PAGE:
Before meeting Jesus, " Paul had been a proud, religious and zealous man, convinced that justification consisted in the scrupulous observance of the precepts of the law. Now, however, he has been conquered by Christ, and faith in Him has completely transformed him, allowing him to discover a truth that had been hidden: we do not become just through our own effort, no, it is not us, but it is Christ, with his grace, who makes us just."
" Justification through faith underlines the priority of the grace that God offers without distinction to those who believe in his Son.
We must not, however, conclude that the Mosaic Law, for Paul, had lost its value; rather, it remains an irrevocable gift from God. It is, the Apostle writes, “holy” (Rm 7:12). Even for our spiritual life, observing the commandments is essential – we have already said this many times. But even here, we cannot count on our efforts: the grace of God that we receive in Christ is fundamental. That grace that comes from being the justification given us by Christ who already paid for us. From Him, we receive that gratuitous love that allows us, in our turn, to love in concrete ways."
"In this context, it is also good to recall the teaching that comes from the Apostle James, who writes: 'Man is justified by works and not by faith alone. [... For just as the body without the spirit is dead, so faith without works is also dead" (Jas 2:24, 26). Justification, if it does not flourish with our works, is dead. Thus the words of James complement the teaching of Paul. For both, therefore, the response of faith requires us to be active in love of God and love of neighbour. Justification inserts us in the long history of salvation, which shows the justice of God: faced with our continual falls and inadequacies, he did not resign himself, but wanted to make us righteous and did so by grace, through the gift of Jesus Christ, of his death and resurrection. God's style is closeness, compassion and tenderness".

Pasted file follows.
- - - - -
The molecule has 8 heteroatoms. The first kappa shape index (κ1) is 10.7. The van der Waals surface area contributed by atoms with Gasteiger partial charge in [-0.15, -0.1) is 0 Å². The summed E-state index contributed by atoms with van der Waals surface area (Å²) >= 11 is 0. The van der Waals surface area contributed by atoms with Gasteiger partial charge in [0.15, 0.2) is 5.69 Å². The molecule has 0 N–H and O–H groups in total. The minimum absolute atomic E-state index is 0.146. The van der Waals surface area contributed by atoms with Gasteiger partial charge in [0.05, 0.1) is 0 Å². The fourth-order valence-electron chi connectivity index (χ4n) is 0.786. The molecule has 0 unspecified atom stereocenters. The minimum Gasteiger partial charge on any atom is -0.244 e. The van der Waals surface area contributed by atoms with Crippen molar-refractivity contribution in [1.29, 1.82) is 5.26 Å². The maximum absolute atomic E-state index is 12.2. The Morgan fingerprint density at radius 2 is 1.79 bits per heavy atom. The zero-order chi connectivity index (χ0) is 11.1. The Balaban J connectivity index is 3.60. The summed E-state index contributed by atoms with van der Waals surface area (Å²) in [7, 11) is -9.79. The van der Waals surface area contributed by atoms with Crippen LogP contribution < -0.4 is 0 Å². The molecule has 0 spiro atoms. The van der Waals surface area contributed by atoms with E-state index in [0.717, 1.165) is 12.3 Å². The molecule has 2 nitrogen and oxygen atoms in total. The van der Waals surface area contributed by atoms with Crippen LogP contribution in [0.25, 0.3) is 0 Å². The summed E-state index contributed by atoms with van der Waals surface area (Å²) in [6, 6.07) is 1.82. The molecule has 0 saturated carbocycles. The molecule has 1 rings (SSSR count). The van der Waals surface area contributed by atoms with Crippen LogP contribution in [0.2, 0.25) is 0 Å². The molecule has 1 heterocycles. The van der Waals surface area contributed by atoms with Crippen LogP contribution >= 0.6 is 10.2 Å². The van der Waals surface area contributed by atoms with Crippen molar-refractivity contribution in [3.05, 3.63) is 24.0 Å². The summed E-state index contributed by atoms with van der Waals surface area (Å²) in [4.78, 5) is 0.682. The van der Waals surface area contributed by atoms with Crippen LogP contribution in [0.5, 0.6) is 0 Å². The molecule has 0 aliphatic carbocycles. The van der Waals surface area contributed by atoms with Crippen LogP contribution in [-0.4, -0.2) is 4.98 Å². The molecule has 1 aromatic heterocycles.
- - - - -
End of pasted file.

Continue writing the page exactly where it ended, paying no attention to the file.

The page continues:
" Only through grace: we are justified because of pure grace. “But I can’t I, can’t a person, go to the judge and pay so that he can justify me?” No. You cannot pay for this. Someone paid for all of us: Christ. And from Christ, who died for us, comes that grace that the Father gives to everyone: Justification comes through grace."
"Thus, the light of faith allows us to recognize how infinite God’s mercy is, his grace that works for our good. But that same light also makes us see the responsibility that has been entrusted to us to collaborate with God in his work of salvation. The power of grace needs to be coupled with our works of mercy which we are called to live to bear witness to how tremendous is God’s love. Let us move ahead with this trust: we have all been justified; we are just in Christ. We must effect that justice with our works."
Addressing the French faithful, the Pope said: "On this day when we celebrate the feast of the Holy Archangels, I ask St Michael, protector of France, to watch over your nation, to protect it in fidelity to its roots, and to lead your people along the paths of ever greater unity and solidarity".